region. While most of it will be focused southeast of the coverage
area, enough will be able to blend with the Pacific moisture
moving in from the west ahead of another longwave western trough
to nudge up QPF`s from Sunday-Tuesday to the 0.25-0.50 for much of
the coverage area. The key difference from this time yesterday is
that the models overall have shifted the front slightly further
north. What this has done is to hold off on ideal cold air
advection until later Monday plus introduce warmer air further
north, bringing a greater potential of freezing drizzle and
freezing rain into southern portions of the area, particularly
Sunday night through Monday. The mixture of precipitation will
persist Sunday into Monday with deeper colder air taking over late
Monday through Tuesday, allowing for solely snow. Because this is
such a fluid scenario in the models, it is difficult to produce
amounts this far out. Roughly speaking, the northern half of the
coverage area may be subject to 3 to 7 inches of snow Sunday
through Tuesday with less than 3 inches south of a Redwood Falls-
Twin Cities-Eau Claire line. In addition, south of a Redwood
Falls-Twin Cities-Rice Lake line may see accumulating ice, with
potentially over a tenth of an inch of ice south of a Mankato-Eau
Claire line. That is how things look at this point but, as
mentioned earlier, uncertainty looms large with this forecast so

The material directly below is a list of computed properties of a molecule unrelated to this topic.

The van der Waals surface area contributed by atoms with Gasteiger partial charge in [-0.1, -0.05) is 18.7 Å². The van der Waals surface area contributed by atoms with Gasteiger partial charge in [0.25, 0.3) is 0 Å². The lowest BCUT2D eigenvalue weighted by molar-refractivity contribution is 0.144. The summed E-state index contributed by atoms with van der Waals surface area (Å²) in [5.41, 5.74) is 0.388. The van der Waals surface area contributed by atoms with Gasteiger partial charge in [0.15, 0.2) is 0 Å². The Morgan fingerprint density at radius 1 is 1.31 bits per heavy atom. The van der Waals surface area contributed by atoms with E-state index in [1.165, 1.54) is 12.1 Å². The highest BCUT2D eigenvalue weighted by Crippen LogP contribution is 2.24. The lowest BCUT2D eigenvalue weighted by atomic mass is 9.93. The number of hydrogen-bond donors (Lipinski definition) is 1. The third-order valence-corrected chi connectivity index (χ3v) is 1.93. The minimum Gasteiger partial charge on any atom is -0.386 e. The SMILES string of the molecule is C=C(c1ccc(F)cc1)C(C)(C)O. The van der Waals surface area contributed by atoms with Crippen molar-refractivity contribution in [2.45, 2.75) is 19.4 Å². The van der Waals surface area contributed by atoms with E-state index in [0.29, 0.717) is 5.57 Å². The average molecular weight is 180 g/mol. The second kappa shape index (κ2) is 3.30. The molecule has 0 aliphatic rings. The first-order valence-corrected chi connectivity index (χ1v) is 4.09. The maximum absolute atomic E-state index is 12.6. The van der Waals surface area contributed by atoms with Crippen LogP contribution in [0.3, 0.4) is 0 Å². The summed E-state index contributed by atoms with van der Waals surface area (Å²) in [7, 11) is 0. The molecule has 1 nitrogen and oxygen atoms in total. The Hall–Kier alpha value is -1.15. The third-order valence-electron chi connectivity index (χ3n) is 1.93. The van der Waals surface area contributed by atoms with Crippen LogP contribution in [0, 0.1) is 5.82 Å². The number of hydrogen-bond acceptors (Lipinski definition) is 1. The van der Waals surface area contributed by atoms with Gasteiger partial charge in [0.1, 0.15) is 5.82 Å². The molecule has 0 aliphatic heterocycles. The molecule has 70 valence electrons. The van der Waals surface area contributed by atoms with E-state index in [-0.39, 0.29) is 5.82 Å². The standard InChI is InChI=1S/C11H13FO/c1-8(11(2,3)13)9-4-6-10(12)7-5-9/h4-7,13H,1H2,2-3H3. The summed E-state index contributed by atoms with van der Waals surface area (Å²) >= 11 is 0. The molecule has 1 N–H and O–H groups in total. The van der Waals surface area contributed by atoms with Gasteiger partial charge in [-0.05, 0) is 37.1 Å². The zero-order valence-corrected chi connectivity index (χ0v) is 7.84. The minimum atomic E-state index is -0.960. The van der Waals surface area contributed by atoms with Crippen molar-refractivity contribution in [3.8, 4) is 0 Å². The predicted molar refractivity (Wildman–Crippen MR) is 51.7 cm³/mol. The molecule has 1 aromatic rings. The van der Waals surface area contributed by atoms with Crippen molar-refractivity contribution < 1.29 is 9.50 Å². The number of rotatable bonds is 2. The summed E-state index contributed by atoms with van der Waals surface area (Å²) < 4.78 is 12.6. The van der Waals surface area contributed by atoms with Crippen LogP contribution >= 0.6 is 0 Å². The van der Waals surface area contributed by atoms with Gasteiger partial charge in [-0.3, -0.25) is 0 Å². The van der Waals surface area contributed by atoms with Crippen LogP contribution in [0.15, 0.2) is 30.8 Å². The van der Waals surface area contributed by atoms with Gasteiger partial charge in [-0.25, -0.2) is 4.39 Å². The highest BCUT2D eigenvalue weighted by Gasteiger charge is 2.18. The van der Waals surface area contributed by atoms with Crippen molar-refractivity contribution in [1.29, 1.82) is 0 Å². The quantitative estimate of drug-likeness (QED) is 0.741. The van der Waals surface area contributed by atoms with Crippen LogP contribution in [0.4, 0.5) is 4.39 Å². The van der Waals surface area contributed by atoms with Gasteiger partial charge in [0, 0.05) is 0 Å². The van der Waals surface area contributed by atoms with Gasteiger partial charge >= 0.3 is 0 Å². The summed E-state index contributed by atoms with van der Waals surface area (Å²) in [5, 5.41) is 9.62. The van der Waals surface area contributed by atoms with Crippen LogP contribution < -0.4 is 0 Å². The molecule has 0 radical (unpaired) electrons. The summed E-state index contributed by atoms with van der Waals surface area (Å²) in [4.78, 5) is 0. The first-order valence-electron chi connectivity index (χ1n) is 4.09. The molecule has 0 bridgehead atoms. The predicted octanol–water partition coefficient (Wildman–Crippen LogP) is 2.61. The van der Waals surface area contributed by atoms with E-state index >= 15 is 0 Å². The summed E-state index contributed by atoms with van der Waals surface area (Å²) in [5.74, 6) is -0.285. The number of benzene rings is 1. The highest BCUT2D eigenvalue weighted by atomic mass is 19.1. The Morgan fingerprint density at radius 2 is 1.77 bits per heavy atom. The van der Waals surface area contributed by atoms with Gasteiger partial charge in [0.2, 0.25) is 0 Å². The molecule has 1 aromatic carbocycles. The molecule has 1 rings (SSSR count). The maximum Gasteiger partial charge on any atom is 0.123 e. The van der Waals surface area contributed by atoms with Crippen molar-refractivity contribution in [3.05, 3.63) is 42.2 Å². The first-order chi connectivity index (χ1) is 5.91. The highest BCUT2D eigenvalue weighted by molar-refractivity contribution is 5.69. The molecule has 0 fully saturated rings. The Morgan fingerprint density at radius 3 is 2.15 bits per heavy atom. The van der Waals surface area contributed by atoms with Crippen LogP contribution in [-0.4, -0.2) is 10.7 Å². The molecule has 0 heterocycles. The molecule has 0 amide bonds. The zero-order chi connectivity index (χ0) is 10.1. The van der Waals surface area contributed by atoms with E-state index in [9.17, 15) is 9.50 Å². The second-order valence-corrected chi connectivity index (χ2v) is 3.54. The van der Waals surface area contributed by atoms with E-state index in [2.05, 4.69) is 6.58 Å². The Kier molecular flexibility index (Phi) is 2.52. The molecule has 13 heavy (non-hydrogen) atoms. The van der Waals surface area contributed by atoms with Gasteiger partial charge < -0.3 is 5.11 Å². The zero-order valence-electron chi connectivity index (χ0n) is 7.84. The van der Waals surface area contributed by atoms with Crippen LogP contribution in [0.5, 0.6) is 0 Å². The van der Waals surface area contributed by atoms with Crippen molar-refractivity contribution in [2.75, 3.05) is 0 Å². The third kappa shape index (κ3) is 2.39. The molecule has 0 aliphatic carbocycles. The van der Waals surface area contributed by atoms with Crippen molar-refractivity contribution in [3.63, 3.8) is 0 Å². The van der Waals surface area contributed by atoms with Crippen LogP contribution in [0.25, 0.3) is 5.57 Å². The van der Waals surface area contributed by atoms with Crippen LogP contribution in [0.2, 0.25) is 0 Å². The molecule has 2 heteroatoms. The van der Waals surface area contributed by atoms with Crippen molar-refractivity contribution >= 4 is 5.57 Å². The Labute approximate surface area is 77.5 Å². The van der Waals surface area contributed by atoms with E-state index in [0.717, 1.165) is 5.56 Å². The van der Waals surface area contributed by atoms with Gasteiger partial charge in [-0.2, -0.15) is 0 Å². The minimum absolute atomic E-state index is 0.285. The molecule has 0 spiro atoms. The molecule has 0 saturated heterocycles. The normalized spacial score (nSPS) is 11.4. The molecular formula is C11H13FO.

the amounts and locations of various p-types may well change over
the next few days.

The upper trough will dig deep into the Four Corners region Monday
night while H5 heights drop on the back side of the cold front,
which looks to now be definitively southeast of the coverage area
by then. While surface features will be less intense, there will
still be a few weak upper level waves passing through the region
Monday night through Tuesday which will keep lingering light snow
going but nothing intense or heavy. High pressure will then arrive
for midweek, resulting in a break from the precipitation.


.AVIATION...(For the 18Z TAFS through 18Z Saturday afternoon)
Issued at 1136 AM CST Fri Feb 16 2018

We will remain on the northern edge of surface high pressure
through the remainder of the afternoon with near 10 kts winds
becoming more southerly. Cloud cover will increase from the west
overnight with ceilings lowering to near MVFR by late Saturday
morning as a weak warm front passes through. In addition, there
will be a chance for flurries associated with the warm front and
ahead of the approaching cold front. Winds will remain light and
southerly through much of the morning before the aforementioned
cold front increases wind speeds and shifts winds to out of the

KMSP...VFR conditions are forecast but the main concern will be
the near MVFR ceilings during the mid to late morning. There is
also a chance for flurries, but visibility is not expected to be

Sat night...VFR. Chc mvfr. Winds S 5 to 10 kts.
Sun...VFR. Chc MVFR -SN. Winds SE 10 kts becoming NE.
Mon...IFR/-SN Likely. Winds NE 10-20 kts.